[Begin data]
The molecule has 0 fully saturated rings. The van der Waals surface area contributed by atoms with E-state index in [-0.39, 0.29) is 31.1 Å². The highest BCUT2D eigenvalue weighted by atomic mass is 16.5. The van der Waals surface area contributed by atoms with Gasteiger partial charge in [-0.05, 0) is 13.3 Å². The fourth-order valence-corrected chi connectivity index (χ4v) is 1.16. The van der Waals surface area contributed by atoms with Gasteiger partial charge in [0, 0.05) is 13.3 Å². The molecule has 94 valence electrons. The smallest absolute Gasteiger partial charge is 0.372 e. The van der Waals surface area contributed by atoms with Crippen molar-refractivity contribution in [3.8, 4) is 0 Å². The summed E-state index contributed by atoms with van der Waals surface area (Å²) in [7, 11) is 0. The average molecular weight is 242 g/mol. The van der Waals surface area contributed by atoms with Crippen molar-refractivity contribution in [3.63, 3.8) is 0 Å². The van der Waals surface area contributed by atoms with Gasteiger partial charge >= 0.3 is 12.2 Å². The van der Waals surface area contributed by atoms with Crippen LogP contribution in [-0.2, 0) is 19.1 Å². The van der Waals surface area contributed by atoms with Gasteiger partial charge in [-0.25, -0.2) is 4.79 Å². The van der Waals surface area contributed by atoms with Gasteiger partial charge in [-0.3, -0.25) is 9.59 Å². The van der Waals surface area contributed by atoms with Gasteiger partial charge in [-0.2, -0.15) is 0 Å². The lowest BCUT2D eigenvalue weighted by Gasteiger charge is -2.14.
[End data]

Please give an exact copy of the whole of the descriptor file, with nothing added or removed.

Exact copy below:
The molecule has 0 fully saturated rings. The van der Waals surface area contributed by atoms with E-state index in [-0.39, 0.29) is 31.1 Å². The highest BCUT2D eigenvalue weighted by atomic mass is 16.5. The van der Waals surface area contributed by atoms with Gasteiger partial charge in [-0.05, 0) is 13.3 Å². The fourth-order valence-corrected chi connectivity index (χ4v) is 1.16. The van der Waals surface area contributed by atoms with Gasteiger partial charge in [0, 0.05) is 13.3 Å². The molecule has 94 valence electrons. The smallest absolute Gasteiger partial charge is 0.372 e. The van der Waals surface area contributed by atoms with Crippen molar-refractivity contribution in [3.8, 4) is 0 Å². The summed E-state index contributed by atoms with van der Waals surface area (Å²) in [7, 11) is 0. The average molecular weight is 242 g/mol. The van der Waals surface area contributed by atoms with Crippen molar-refractivity contribution in [3.63, 3.8) is 0 Å². The van der Waals surface area contributed by atoms with Gasteiger partial charge >= 0.3 is 12.2 Å². The van der Waals surface area contributed by atoms with Crippen LogP contribution in [-0.2, 0) is 19.1 Å². The van der Waals surface area contributed by atoms with Gasteiger partial charge in [-0.25, -0.2) is 4.79 Å². The van der Waals surface area contributed by atoms with Gasteiger partial charge in [-0.3, -0.25) is 9.59 Å². The van der Waals surface area contributed by atoms with Gasteiger partial charge in [-0.2, -0.15) is 0 Å². The lowest BCUT2D eigenvalue weighted by Gasteiger charge is -2.14.